Welcome to Scribd, the world's digital library. Read, publish, and share books and documents. See more
Standard view
Full view
of .
Look up keyword
Like this
0 of .
Results for:
No results containing your search query
P. 1
Draft Syllabus for interdisciplinary graduate course on race and ethnicity

Draft Syllabus for interdisciplinary graduate course on race and ethnicity

Ratings: (0)|Views: 178|Likes:
Published by Tanya Golash-Boza
This course will be taught at UC Merced in Fall 2013 by Professor Tanya Golash-Boza
This course will be taught at UC Merced in Fall 2013 by Professor Tanya Golash-Boza

More info:

Categories:Types, School Work
Published by: Tanya Golash-Boza on Jun 22, 2013
Copyright:Attribution Non-commercial


Read on Scribd mobile: iPhone, iPad and Android.
download as PDF, TXT or read online from Scribd
See more
See less





Graduate Seminar on Race and Ethnicity Fall 2013
SyllabusCourse Information Professor Information
Number: SCS-298-02 Tanya Golash-Boza, Ph.D. Term: Fall 2013 Office: COB 333Location: SSM 150 Email: tgolash-boza@ucmerced.edu Time: Wednesdays: 3-5:45pm Office Hours: Thursdays: 3pm to 5pm
Course Description
In this course, we will read works from history, legal studies, sociology, anthropology,political science, women’s studies, and ethnic studies about the formation of the idea of raceand the reproduction of racial hierarchies at the individual and institutional levels. By beginning with the creation of the idea of race in the seventeenth century by Enlightenmentscholars, we will learn how the idea of race was created by Europeans, and, consequently, was created to benefit Europeans. Students also will perceive that the benefits accrued toEuropeans and their descendants are constant – even as the idea of race changes over thecenturies. The theme for this year’s class will be
race in transnational perspective 
. We will begin the class with a discussion of racial formations and institutions in the United States. We will then turnto an examination of racial formations in Asia, Latin America, Europe, and Africa. This class will involve intensive reading, active student participation, and a substantial research paper,as is characteristic of most seminars. Attendance is required.
Course Requirements
 Weekly Reflection Essays: 35% of grade – due at beginning of each class.Class Discussion Leader: 20% of grade – students will sign up for dates.Public Lecture Participation: 10% of grade.Research Paper: 35% of grade – due Thursday, May 12.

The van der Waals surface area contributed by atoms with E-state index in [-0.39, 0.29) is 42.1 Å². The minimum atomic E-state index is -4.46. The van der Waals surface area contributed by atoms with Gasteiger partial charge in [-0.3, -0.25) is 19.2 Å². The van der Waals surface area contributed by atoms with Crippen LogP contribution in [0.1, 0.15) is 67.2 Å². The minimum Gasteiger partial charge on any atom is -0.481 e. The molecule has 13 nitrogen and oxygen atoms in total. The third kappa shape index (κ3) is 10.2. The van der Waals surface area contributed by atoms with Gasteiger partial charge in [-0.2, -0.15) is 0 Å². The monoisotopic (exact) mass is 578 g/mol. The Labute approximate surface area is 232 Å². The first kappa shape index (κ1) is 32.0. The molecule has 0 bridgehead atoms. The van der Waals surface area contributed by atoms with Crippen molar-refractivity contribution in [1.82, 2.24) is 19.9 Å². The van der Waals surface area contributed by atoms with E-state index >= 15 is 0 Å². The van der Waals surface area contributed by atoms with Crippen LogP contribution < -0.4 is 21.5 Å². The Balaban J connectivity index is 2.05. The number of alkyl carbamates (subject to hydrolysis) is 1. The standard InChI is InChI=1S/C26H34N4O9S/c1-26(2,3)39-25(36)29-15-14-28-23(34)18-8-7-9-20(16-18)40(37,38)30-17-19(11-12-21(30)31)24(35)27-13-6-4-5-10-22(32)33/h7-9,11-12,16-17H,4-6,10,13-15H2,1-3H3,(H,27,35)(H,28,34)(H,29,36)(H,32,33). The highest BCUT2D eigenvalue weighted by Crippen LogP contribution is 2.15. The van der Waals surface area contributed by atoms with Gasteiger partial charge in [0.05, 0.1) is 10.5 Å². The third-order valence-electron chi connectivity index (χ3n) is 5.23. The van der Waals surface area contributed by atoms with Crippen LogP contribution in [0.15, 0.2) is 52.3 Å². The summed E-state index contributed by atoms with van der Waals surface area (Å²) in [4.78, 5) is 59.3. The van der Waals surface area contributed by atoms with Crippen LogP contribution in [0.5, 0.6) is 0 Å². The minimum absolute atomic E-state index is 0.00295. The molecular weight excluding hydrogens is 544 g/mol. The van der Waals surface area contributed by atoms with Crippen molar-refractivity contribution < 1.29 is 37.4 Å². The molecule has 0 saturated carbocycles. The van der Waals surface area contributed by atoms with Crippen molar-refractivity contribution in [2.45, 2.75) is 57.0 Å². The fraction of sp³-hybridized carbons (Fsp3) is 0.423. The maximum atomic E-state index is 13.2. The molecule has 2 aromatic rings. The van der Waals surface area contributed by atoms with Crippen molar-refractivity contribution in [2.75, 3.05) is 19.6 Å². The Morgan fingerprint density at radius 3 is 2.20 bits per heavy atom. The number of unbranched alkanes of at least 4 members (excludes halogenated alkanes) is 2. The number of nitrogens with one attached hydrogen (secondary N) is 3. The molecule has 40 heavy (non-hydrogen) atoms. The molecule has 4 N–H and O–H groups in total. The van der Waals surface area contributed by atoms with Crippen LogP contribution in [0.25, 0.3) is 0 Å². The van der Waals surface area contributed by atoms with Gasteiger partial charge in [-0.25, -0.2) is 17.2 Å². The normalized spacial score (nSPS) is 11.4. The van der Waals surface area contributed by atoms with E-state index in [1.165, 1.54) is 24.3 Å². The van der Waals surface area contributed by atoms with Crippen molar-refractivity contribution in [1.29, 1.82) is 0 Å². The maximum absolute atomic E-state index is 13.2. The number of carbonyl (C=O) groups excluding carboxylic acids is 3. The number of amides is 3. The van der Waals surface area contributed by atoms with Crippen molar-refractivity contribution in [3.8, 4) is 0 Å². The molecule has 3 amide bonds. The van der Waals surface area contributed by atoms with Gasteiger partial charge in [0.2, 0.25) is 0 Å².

Weekly Reflection Essays
  At the beginning of each class, you will hand in a 500 word typed reflection essay on theassigned readings. These may only be turned in at the beginning of class. If you are late orabsent, you will not receive credit for that day. I will not accept any excuses. Instead, you areallowed to miss one of these with no penalty. Your essay should tell me what the readingsare about, and give your reaction to the readings. You should end your essay with fourquestions that you have about the readings. We will use these questions in class discussion.
Grading Rubric for Reflection Essays 
 10 points: You present a clear summary of important points with regard to the readings. Youtake a critical lens and ask poignant questions.9 points: You present a clear summary of important points and ask good questions.8 points: You present a good summary of the readings and pose questions.7 points: You present an acceptable summary of the readings and ask questions.6 points: You present a mediocre summary of the readings.5 points: Your present a poor summary of the readings.0 points: You do not turn in a reflection essay at the beginning of class.
Class Discussion Leader
 You will each sign up for a day to lead the class.If you sign up for a day when we don’t have a visiting professor, you will provide anoverview of the assigned reading, and discuss how it relates to other things we have read. You will then facilitate the class discussion for that day. You should bring a list of at least 15questions you have about the reading. Make sure the questions are provocative and lead todiscussion. For example, don’t ask: “What was the author’s argument?” Instead ask: “Why does the author argue that birthright citizenship is important?”If you lead class discussion on a day we do have a visiting professor, your primary job will beto facilitate a conversation between the class and the visiting author. You will not have toprovide an overview of the book, but you will have to bring a list of at least 20 questions – half for the author and half for the class. Your grade for being class discussion leader will be based on your presentation of thereadings and your ability to engage the other students in the discussion. The other students will also come with questions – and it will be important to make space for everyone to ask their questions and contribute to the discussion.